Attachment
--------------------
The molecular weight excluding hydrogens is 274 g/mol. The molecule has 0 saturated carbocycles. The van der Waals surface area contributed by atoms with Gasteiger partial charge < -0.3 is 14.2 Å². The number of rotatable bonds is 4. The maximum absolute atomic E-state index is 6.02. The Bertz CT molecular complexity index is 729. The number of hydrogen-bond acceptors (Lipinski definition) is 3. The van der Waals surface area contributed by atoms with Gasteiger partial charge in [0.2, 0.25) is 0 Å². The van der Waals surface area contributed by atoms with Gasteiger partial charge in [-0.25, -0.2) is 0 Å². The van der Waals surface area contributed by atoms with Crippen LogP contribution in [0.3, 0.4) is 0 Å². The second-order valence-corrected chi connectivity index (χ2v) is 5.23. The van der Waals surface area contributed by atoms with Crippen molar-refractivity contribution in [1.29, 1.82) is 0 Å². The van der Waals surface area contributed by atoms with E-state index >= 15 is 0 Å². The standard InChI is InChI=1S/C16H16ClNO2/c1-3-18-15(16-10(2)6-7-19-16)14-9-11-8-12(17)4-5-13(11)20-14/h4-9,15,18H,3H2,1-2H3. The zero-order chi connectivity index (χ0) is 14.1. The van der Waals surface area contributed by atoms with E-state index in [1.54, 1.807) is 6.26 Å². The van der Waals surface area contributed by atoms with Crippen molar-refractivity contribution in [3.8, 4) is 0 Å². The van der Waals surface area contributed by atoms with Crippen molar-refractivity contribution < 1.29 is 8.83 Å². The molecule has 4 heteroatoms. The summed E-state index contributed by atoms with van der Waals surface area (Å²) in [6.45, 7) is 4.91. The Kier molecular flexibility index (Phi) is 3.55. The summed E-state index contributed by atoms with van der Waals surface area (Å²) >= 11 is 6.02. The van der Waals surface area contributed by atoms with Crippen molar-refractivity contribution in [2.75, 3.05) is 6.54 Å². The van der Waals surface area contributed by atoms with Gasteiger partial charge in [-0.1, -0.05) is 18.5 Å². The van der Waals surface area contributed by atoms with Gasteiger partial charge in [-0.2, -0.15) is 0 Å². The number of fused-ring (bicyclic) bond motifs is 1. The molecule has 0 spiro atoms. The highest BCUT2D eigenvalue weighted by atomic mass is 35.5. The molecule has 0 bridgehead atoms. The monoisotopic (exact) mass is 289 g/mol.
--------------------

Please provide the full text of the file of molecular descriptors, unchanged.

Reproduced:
The molecular weight excluding hydrogens is 274 g/mol. The molecule has 0 saturated carbocycles. The van der Waals surface area contributed by atoms with Gasteiger partial charge < -0.3 is 14.2 Å². The number of rotatable bonds is 4. The maximum absolute atomic E-state index is 6.02. The Bertz CT molecular complexity index is 729. The number of hydrogen-bond acceptors (Lipinski definition) is 3. The van der Waals surface area contributed by atoms with Gasteiger partial charge in [0.2, 0.25) is 0 Å². The van der Waals surface area contributed by atoms with Gasteiger partial charge in [-0.25, -0.2) is 0 Å². The van der Waals surface area contributed by atoms with Crippen LogP contribution in [0.3, 0.4) is 0 Å². The second-order valence-corrected chi connectivity index (χ2v) is 5.23. The van der Waals surface area contributed by atoms with Crippen molar-refractivity contribution in [1.29, 1.82) is 0 Å². The van der Waals surface area contributed by atoms with E-state index >= 15 is 0 Å². The standard InChI is InChI=1S/C16H16ClNO2/c1-3-18-15(16-10(2)6-7-19-16)14-9-11-8-12(17)4-5-13(11)20-14/h4-9,15,18H,3H2,1-2H3. The zero-order chi connectivity index (χ0) is 14.1. The van der Waals surface area contributed by atoms with E-state index in [1.54, 1.807) is 6.26 Å². The van der Waals surface area contributed by atoms with Crippen molar-refractivity contribution in [3.8, 4) is 0 Å². The van der Waals surface area contributed by atoms with Crippen molar-refractivity contribution < 1.29 is 8.83 Å². The molecule has 4 heteroatoms. The summed E-state index contributed by atoms with van der Waals surface area (Å²) in [6.45, 7) is 4.91. The Kier molecular flexibility index (Phi) is 3.55. The summed E-state index contributed by atoms with van der Waals surface area (Å²) >= 11 is 6.02. The van der Waals surface area contributed by atoms with Crippen molar-refractivity contribution in [2.75, 3.05) is 6.54 Å². The van der Waals surface area contributed by atoms with Gasteiger partial charge in [-0.1, -0.05) is 18.5 Å². The van der Waals surface area contributed by atoms with Gasteiger partial charge in [-0.2, -0.15) is 0 Å². The number of fused-ring (bicyclic) bond motifs is 1. The molecule has 0 spiro atoms. The highest BCUT2D eigenvalue weighted by atomic mass is 35.5. The molecule has 0 bridgehead atoms. The monoisotopic (exact) mass is 289 g/mol.